TEXT 31
sa viditvatha bharyayas
tam nirbandham vikarmani
natva distaya rahasi
tayathopavivesa hi
SYNONYMS
sah—he; viditva—understanding; atha—thereupon; bharyayah—of the wife; tam—that; nirbandham—obstinacy; vikarmani—in the forbidden act; natva—offering obeisances; distaya—unto worshipable fate; rahasi—in a secluded place; taya—with her; atha—thus; upavivesa—lay; hi—certainly.
TRANSLATION
Understanding his wife’s purpose, he was obliged to perform the forbidden act, and thus after offering his obeisances unto worshipable fate, he lay with her in a secluded place.
PURPORT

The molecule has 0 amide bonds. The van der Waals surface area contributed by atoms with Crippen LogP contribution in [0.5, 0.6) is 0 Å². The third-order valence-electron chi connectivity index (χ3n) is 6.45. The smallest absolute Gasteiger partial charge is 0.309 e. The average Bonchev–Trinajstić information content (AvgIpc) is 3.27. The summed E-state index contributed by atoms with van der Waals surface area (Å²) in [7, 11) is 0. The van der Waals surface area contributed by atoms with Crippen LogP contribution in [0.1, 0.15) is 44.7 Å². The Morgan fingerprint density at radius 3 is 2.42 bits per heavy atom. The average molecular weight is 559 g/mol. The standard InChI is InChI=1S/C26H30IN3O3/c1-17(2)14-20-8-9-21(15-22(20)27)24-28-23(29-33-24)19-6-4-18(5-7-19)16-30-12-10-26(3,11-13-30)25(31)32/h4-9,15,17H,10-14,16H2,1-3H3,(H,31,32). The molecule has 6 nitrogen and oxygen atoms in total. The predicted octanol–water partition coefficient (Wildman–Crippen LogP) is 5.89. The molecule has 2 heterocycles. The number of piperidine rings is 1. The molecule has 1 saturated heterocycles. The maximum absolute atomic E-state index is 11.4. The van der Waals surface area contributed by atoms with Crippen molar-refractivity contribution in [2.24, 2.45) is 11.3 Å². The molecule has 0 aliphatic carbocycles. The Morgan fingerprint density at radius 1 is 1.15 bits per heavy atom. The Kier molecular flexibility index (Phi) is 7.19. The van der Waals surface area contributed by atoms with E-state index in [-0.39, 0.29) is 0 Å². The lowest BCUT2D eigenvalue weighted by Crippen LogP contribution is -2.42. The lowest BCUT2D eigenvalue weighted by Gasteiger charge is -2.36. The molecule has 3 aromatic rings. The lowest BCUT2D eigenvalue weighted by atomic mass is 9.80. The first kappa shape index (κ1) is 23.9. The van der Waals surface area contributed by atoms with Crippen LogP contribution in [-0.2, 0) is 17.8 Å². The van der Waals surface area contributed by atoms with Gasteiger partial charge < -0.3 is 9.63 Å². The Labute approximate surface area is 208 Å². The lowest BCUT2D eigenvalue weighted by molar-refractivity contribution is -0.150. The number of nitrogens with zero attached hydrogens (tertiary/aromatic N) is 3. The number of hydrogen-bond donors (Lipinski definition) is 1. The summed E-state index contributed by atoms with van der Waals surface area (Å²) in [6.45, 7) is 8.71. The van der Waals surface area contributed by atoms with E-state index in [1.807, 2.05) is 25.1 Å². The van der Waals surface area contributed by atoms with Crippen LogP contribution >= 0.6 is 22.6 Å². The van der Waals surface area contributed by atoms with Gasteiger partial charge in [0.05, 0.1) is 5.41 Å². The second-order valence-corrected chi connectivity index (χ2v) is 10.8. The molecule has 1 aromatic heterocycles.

It appears from the talks of Kasyapa with his wife that he was a worshiper of Lord Siva, and although he knew that Lord Siva would not be pleased with him for such a forbidden act, he was obliged to act by his wife’s desire, and thus he offered his obeisances unto fate. He knew that the child born of such untimely sexual intercourse would certainly not be a good child, but could not protect himself because he was too obligated to his wife. In a similar case, however, when Thakura Haridasa was tempted by a public prostitute at the dead of night, he avoided the allurement because of his perfection in Krsna consciousness. That is the difference between a Krsna conscious person and others. Kasyapa Muni was greatly learned and enlightened, and he knew all the rules and regulations of systematic life, yet he failed to protect himself from the attack of sex desire. Thakura Haridasa was not born of a brahmana family, nor was he himself brahmana, yet he could protect himself from such an attack due to his being Krsna conscious. Thakura Haridasa used to chant the holy name of the Lord three hundred thousand times daily.

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